Router Buffer Sizing Revisited: The Role of the Output/Input Capacity Ratio

Prof. C. Dovrolis
13 October 2008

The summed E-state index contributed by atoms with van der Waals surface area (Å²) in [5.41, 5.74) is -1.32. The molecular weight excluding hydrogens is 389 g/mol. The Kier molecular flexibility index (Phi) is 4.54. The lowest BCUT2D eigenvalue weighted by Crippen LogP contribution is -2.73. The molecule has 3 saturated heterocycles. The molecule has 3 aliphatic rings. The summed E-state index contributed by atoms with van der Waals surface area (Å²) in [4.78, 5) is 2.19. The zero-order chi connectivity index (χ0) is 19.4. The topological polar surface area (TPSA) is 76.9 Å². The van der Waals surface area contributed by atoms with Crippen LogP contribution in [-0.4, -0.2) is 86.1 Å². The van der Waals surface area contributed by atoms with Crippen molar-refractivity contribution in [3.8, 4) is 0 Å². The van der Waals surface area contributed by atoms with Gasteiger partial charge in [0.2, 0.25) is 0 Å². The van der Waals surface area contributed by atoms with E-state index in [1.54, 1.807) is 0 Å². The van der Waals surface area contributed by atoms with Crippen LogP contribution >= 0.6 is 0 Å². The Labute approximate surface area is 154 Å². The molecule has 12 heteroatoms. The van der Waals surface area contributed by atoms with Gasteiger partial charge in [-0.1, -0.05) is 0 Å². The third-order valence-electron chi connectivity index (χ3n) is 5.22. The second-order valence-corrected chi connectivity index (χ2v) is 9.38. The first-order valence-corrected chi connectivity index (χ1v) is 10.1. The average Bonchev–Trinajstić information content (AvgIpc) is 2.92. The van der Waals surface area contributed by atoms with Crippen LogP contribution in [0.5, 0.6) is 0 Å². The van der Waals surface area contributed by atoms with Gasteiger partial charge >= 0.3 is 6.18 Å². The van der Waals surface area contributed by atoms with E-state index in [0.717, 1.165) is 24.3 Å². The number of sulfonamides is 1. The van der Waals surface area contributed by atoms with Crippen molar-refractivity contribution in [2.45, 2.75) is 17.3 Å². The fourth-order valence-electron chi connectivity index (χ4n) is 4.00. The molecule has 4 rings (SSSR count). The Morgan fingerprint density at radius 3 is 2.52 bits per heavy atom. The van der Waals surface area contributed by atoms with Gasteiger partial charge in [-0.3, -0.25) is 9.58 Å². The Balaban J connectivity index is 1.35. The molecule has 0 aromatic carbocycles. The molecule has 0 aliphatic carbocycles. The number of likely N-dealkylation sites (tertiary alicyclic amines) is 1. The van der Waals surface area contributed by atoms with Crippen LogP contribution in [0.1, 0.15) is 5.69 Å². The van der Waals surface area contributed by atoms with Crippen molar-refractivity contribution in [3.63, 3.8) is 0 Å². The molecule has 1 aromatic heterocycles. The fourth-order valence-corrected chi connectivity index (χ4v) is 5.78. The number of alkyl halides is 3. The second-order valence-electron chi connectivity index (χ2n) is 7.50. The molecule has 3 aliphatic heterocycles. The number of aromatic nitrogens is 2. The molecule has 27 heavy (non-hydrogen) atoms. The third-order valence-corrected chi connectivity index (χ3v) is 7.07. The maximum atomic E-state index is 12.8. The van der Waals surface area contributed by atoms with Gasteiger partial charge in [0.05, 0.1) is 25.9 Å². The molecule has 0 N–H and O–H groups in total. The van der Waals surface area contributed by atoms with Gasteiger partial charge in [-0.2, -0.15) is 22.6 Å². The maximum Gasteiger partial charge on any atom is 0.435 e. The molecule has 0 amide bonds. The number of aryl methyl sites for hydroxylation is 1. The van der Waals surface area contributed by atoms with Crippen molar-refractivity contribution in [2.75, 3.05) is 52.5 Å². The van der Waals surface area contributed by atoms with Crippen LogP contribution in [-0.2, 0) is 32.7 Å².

The issue of router buffer sizing is still open and significant. Previous work either considers open-loop traffic or only analyzes persistent TCP flows. Our work differs in two ways. First, it considers the more realistic case of non-persistent TCP flows with heavy-tailed size distribution. Second, instead of only looking at link metrics, we focus on the impact of buffer sizing on TCP performance. Through a combination of test bed experiments, simulation, and analysis, we reach the following conclusions: The output/input capacity ratio at a network link largely determines the drops exponentially with the buffer size and the optimal buffer size is close to zero. Otherwise, if the output/input capacity ratio is lower than one, the loss rate follows a power-law reduction with the buffer size and significant buffering is needed, especially with flows that are mostly in congestion-avoidance. Smaller transfers, which are mostly in slow-start, require significantly smaller buffers. We conclude by revisiting the ongoing debate on "small versus large" buffers from a new perspective.
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